Rachel Maclean – The Weepers
Superb darkly comic retelling of Celtic Bean Nighe myth from Glasgow film-maker
The Scotch mist that wafts around Duart Castle at the opening of Rachel Maclean's new film speaks volumes about where she's coming from; this major commission for the Mull-based Comar organisation looks like a big leap towards something even more ambitious than her previous work. Films such as LolCats and Over The Rainbow became pop cultural cut-ups, featuring green-screen footage resembling Lady Gaga and Katy Perry video stylings. In them, Maclean played a multitude of day-glo cosplaying creatures lip-syncing dialogue she had sampled and rearranged from an eclectic array of film and TV sources, to create her own fantastical narratives.
However, following her three-screen, epic dissection of broken Britain in the Oliver-sampling Happy and Glorious, The Weepers sees Maclean put flesh and blood on her dressing-up-box, multi-tracking as she directs real live actors in a bricks-and-mortar setting. Not that there is anything remotely resembling kitchen-sink naturalism about this 25 minute short that looks to tartan kitsch, Beast in the Cellar-era Hammer horror and the sort of dungeon-dwelling history-based Scots gothic that used to clog up Halloween tea-time TV schedules.
Scripted by Andrew Cattanach and with an original soundtrack by Sorren Maclean and Hannah Fisher, Maclean's film sets out its store from the off: the grim-faced Doctor turns up at the labyrinthine ancestral home of Lady Maclean to take stock of the bright-eyed tat that forms the detritus of the Maclean clan's crumbling pile. Given the filmmaker's name and the fact that her reimagining of the legend of the Bean Nighe or Washer Woman – a grotesque spirit who wrings out the blood from the grave-clothes of those close to death – was filmed in the actual seat of the Maclean clan, such an in-joke is a way in for Maclean that provides dramatic riches for what follows.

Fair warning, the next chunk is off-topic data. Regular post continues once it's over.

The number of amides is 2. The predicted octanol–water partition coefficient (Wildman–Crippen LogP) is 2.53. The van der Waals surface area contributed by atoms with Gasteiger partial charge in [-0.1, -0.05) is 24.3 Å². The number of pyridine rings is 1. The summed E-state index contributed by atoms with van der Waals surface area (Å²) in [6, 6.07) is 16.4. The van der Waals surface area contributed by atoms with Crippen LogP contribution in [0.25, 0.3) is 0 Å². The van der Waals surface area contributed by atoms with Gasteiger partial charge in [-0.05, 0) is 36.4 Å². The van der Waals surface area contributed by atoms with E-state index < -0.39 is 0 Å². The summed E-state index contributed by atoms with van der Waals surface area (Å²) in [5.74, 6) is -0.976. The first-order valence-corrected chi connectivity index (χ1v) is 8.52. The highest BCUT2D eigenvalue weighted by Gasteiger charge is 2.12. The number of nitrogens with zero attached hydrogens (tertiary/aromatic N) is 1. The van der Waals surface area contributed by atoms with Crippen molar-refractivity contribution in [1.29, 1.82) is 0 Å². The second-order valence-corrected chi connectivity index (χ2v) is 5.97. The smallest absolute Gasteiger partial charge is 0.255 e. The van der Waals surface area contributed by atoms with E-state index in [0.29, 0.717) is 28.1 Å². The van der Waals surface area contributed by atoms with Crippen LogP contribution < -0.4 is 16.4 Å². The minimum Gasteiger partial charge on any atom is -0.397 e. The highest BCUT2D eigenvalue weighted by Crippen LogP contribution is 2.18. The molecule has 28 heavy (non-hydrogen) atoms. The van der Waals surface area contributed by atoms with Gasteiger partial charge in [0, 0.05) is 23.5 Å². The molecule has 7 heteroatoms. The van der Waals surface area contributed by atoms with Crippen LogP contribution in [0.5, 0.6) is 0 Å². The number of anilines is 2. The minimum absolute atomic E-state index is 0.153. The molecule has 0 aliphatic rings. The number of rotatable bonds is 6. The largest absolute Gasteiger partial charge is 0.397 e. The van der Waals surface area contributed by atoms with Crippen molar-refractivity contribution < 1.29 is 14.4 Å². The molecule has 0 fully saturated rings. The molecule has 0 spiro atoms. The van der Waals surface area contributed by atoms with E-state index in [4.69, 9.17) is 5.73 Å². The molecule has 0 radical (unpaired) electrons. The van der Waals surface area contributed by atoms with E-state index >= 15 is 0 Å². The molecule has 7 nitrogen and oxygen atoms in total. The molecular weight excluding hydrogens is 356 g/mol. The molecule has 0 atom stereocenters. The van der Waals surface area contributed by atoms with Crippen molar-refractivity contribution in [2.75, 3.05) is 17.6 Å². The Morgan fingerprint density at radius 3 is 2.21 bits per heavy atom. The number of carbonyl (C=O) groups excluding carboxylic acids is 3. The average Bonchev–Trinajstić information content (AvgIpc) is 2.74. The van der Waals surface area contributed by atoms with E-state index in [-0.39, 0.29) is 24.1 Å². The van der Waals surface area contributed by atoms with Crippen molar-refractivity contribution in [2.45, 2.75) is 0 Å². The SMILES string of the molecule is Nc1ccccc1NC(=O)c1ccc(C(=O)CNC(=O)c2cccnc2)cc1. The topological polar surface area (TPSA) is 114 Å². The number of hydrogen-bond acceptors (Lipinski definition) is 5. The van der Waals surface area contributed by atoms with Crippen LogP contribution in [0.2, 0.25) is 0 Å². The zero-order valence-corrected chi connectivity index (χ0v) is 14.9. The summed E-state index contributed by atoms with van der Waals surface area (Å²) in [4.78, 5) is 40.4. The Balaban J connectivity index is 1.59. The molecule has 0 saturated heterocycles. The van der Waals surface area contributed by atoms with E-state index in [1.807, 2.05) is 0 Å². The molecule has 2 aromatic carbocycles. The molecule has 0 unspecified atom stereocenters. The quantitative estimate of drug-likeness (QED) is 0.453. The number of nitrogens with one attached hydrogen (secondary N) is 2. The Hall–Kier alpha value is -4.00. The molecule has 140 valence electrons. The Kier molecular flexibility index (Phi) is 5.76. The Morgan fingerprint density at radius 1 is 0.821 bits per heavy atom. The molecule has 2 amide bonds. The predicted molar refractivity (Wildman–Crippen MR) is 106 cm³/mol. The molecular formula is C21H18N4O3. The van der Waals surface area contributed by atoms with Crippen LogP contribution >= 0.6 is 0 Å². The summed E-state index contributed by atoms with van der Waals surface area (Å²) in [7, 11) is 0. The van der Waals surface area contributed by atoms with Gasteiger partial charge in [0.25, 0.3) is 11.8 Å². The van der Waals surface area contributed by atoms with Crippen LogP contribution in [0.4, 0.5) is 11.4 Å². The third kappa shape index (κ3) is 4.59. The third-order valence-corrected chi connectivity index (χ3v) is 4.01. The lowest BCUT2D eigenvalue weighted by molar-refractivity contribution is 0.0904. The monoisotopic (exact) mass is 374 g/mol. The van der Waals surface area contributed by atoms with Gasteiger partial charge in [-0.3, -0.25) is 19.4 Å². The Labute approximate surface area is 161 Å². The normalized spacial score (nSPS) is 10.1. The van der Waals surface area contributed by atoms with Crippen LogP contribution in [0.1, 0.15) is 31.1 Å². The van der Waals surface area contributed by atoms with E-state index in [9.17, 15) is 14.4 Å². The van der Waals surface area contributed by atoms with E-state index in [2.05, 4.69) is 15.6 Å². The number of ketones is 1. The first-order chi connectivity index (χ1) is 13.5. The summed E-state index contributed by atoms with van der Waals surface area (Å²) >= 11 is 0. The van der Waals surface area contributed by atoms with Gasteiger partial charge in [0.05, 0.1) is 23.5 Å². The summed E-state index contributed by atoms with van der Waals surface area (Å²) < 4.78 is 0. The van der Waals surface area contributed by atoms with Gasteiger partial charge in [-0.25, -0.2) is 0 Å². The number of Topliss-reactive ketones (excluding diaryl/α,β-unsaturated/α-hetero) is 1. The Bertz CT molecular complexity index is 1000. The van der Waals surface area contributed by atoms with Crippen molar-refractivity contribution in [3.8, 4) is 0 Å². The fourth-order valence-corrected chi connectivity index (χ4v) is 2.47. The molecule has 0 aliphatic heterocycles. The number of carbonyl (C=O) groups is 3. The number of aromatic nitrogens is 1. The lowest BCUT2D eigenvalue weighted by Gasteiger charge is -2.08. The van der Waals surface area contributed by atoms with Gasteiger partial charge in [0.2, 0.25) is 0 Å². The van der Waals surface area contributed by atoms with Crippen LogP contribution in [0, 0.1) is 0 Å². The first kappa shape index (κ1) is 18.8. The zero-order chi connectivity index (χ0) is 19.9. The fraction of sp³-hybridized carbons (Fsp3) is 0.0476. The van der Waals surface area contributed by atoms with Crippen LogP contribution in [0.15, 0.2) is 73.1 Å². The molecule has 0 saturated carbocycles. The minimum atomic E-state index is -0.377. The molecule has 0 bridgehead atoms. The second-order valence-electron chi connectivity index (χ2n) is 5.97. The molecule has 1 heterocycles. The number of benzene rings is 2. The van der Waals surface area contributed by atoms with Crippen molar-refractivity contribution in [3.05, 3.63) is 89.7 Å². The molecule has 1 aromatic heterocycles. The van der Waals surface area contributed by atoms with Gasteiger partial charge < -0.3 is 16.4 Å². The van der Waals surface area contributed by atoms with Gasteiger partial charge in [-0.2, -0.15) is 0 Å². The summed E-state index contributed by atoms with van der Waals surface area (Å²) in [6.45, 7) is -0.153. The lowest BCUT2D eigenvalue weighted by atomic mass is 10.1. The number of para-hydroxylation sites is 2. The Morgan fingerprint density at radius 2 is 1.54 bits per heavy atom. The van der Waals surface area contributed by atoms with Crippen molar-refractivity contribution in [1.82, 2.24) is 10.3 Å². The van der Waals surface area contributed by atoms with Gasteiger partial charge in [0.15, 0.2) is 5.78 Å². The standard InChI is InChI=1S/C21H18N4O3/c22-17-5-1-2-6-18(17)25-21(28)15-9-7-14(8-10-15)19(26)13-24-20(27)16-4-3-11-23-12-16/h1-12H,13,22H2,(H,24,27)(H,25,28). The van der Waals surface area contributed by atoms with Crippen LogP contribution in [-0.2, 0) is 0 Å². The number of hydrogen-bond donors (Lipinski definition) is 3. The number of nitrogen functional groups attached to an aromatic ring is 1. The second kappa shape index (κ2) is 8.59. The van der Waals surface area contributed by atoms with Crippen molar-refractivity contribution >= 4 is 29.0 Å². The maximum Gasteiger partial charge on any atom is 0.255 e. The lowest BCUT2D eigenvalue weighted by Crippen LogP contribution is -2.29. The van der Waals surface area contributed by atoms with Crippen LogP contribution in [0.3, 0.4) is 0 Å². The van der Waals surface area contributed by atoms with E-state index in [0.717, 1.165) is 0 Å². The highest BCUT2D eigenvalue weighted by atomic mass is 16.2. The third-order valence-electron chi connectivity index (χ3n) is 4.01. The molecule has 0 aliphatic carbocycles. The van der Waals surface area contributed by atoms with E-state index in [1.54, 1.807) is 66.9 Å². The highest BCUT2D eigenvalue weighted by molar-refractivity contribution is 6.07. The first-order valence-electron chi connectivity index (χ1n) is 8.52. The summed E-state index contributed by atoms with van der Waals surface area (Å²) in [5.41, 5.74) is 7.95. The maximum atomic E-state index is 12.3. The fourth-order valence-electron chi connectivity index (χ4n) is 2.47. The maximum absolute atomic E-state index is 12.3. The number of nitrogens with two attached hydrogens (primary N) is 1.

Played by well-known comic actor Steven McNicoll, the Doctor's hang-dog dourness is off-set by the fruity faux politesse of his hostess, who sounds like a well-primed Jean Brodie – if Muriel Spark had rewritten her for the Sunday Post funnies page, fed her shortbread and given her a Vivienne Westwood/See-You-Jimmy make-over. It is after hours, however, when things really come to life, as a wailing oversize woolly mutation duly fleeces the Doctor, allowing the Maclean dynasty to lurch on in the shadows unmolested.
Beyond the pantomimic wit and close-up melodrama of The Weepers, there is an inherent seriousness in a film that seems to stem from a time when artists’ films could still flirt with a mainstream which accepted them in part, even as it kept its distance. This is a trope that has been picked up by the likes of The League of Gentlemen and their assorted offshoots, whose high-camp pastiches of clunky Grand Guignol are nevertheless meticulously observed. And in Maclean's hands, Celtic twilight clichés become something altogether more dangerous, in this darkly comic miniature masterpiece.
An Tober, Tobermory, Isle of Mull, until Sat 27 Sep.